After the 9/11 attacks, the U.S. Congress passed a use of force authorisation that successive presidents have used to expand military action ever further. As part of our series The Legacy of 9/11 and the “War on Terror”, we argue that Washington should enact a new statute that promotes transparency and narrows the war’s scope.
Originally published in Just Security
At the advent of President Joe Biden’s tenure, the U.S. confronts numerous foreign policy problems old and new. His administration should discard failed approaches, such as over-reliance on coercion, as it works to craft policies in service of a more peaceful world.
The 2015 nuclear deal enters 2021 clinging to life, having survived the Trump administration’s withdrawal and Iran’s breaches of its commitments. When the Biden administration takes office, Washington and Tehran should move quickly and in parallel to revive the agreement on its original terms.
Peace talks in Afghanistan have only inched forward even as the pace of conflict has picked up. As the Afghan government and Taliban await clearer policy signals from the incoming U.S. administration, their primary goal should be to keep the vital negotiations going.
The 2020 U.S. presidential election presents risks not seen in recent history. It is conceivable that violence could erupt during voting or protracted ballot counts. Officials should take extra precautions; media and foreign leaders should avoid projecting a winner until the outcome is certain.
The Trump administration continues its “maximum pressure” campaign against Iran, now with an attempt to restore pre-2015 UN sanctions, a right reserved for signatories to the nuclear deal it abandoned. Other UN Security Council members should disregard this gambit and urge Tehran not to overreact.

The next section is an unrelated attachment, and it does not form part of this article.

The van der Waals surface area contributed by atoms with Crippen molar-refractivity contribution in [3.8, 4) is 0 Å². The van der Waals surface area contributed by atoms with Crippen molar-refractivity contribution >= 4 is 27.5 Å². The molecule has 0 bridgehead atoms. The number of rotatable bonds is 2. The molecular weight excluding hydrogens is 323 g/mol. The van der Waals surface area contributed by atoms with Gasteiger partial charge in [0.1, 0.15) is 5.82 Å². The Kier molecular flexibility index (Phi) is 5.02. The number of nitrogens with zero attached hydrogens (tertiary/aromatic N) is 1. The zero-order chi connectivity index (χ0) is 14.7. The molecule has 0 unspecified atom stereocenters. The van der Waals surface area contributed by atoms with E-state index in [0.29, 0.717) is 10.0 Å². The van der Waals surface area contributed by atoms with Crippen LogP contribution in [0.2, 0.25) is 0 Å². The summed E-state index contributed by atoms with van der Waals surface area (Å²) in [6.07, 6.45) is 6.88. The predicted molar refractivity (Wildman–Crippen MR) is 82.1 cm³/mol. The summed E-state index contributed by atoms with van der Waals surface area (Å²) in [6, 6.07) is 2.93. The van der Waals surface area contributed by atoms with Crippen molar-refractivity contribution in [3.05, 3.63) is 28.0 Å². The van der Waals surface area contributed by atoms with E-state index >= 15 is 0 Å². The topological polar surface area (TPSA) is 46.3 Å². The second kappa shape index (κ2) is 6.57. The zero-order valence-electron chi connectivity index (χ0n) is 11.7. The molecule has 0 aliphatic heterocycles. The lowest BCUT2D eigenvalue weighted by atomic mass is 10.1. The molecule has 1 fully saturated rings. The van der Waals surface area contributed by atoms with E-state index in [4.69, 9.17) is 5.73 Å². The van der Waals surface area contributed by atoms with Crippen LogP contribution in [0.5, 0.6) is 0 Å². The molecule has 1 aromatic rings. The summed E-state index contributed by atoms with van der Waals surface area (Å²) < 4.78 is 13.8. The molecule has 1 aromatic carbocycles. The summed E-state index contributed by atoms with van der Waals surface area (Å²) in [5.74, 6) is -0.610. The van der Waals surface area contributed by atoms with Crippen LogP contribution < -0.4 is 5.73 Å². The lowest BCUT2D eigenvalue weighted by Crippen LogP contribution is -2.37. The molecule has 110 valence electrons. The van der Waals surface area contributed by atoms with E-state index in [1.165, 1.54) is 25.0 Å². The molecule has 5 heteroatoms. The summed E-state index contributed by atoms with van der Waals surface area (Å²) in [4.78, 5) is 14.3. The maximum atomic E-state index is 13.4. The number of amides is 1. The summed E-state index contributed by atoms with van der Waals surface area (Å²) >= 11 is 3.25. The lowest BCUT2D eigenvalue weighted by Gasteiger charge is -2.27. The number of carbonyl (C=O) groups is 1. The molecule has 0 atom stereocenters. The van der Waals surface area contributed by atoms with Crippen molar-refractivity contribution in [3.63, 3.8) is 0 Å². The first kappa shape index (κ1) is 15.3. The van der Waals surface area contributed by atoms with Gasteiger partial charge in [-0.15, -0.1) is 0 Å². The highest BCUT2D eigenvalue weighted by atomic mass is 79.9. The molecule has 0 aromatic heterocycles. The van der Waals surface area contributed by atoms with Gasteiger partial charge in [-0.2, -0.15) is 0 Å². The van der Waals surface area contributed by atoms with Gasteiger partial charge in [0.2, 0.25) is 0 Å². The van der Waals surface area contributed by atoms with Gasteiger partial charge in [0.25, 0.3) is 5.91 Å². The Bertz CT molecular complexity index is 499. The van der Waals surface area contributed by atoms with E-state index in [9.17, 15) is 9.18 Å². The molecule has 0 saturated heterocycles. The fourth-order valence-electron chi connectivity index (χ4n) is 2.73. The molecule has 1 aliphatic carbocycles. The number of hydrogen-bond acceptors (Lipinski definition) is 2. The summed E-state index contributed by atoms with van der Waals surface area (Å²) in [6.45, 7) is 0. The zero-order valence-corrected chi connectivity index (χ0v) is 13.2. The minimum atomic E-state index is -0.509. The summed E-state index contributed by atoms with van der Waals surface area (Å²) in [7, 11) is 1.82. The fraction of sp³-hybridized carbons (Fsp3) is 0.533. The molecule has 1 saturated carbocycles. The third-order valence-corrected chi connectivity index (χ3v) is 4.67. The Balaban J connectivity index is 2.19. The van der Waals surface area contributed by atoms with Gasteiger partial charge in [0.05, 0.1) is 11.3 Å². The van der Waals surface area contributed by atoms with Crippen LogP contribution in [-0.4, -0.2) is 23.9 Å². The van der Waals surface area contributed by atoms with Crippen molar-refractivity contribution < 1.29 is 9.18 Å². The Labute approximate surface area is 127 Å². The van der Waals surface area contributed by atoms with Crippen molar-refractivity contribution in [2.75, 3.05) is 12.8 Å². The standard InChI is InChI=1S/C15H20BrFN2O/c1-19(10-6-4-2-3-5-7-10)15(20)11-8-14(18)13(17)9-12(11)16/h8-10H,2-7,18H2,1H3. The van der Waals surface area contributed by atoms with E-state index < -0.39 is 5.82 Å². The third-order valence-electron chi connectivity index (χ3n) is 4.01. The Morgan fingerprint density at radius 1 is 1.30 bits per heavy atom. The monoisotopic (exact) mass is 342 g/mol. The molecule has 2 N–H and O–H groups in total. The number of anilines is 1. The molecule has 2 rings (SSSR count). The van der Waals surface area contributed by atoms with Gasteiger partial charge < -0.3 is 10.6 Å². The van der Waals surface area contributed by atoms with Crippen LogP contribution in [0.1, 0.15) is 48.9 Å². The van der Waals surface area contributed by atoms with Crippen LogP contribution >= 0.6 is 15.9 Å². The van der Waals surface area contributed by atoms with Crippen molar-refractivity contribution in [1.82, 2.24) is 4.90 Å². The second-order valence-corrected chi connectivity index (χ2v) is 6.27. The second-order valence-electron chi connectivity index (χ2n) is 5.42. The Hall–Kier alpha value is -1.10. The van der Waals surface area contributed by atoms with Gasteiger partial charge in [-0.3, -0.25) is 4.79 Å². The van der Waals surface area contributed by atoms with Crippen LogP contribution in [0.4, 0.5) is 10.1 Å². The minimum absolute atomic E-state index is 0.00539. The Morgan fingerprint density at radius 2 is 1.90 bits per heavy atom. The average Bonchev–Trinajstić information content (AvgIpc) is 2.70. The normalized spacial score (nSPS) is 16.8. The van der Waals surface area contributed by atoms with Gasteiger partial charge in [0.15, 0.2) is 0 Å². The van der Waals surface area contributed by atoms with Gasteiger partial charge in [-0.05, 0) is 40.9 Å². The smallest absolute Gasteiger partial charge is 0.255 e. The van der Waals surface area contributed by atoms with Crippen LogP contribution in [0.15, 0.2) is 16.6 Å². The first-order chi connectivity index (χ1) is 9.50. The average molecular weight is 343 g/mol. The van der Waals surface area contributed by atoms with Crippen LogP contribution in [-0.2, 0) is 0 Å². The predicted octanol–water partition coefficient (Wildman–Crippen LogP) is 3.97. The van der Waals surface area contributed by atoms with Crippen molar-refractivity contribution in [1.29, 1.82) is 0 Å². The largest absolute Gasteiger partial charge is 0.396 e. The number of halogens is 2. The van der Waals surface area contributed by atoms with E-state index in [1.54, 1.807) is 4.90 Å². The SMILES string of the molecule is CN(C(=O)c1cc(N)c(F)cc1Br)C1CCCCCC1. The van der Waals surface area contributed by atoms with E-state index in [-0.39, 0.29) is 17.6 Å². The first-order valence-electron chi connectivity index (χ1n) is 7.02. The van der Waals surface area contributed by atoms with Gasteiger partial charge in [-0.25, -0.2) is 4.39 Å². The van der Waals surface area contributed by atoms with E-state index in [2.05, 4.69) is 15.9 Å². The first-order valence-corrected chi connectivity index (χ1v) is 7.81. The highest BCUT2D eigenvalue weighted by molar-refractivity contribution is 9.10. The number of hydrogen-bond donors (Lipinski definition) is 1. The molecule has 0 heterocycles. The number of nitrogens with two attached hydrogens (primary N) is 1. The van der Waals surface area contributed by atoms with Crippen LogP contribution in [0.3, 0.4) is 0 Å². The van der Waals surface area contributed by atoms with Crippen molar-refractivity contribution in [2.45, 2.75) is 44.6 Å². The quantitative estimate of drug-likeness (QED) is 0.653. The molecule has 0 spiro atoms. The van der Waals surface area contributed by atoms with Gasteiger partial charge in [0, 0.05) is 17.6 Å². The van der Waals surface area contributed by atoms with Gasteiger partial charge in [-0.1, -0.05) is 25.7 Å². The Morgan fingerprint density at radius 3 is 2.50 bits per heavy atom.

The US and other Western countries welcome Qatari mediation because of their [own] limited interactions with the Taliban [in Afghanistan].
The swiftness of the fall of Afghanistan in Taliban hands and the way the Americans pulled out is a black eye. But it’s not going to be irreparable.
One of the realities that has been realized [in the U.S.] in the past two decades is that advancing human rights policy through military intervention is extremely difficult.
The U.S. is framing [the issue of aid to Syria] as a litmus test of the relationship with Moscow, not only over Syria but more generally.
The [recent] U.S. [air strikes in Syria were] aimed at a relatively insignificant target in an area where Iran's hands are somewhat tied.
It’s very strange indeed to have the president of the United States say something out loud and then have all the rest of us wondering if it really means anything.
This online panel discusses the United States’s 20 years so-called War on Terror. Read more in the report Overkill: Reforming the Legal Basis for the U.S. War on Terror
This virtual roundtable assesses the risks of turmoil and political violence, the aggravation of the country’s humanitarian predicament resulting in a surge of emigration and its significance for the region’s democratic backslide.
Online event to discuss International Crisis Group's recent briefing -> Ten Challenges for the UN in 2021-2022
The administration hasn’t shown much desire to work with the U.N. on recent crises, but Biden can use Covid-19 and climate change to make his case to the doubters.
Originally published in Politico